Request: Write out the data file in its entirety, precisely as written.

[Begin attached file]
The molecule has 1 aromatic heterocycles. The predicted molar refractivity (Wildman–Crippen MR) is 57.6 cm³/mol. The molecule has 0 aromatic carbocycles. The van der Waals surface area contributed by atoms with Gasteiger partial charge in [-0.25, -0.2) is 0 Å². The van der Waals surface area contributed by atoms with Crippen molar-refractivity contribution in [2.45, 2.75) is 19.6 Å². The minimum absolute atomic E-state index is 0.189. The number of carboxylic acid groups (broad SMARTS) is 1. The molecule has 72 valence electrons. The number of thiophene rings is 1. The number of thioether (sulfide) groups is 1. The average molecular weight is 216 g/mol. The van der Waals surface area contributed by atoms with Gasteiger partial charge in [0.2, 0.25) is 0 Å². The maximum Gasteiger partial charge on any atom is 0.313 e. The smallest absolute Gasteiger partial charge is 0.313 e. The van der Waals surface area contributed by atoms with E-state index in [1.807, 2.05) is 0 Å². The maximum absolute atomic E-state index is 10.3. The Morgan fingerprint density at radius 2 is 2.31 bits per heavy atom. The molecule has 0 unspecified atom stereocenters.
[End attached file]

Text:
The molecule has 1 aromatic heterocycles. The predicted molar refractivity (Wildman–Crippen MR) is 57.6 cm³/mol. The molecule has 0 aromatic carbocycles. The van der Waals surface area contributed by atoms with Gasteiger partial charge in [-0.25, -0.2) is 0 Å². The van der Waals surface area contributed by atoms with Crippen molar-refractivity contribution in [2.45, 2.75) is 19.6 Å². The minimum absolute atomic E-state index is 0.189. The number of carboxylic acid groups (broad SMARTS) is 1. The molecule has 72 valence electrons. The number of thiophene rings is 1. The number of thioether (sulfide) groups is 1. The average molecular weight is 216 g/mol. The van der Waals surface area contributed by atoms with Gasteiger partial charge in [0.2, 0.25) is 0 Å². The maximum Gasteiger partial charge on any atom is 0.313 e. The smallest absolute Gasteiger partial charge is 0.313 e. The van der Waals surface area contributed by atoms with E-state index in [1.807, 2.05) is 0 Å². The maximum absolute atomic E-state index is 10.3. The Morgan fingerprint density at radius 2 is 2.31 bits per heavy atom. The molecule has 0 unspecified atom stereocenters.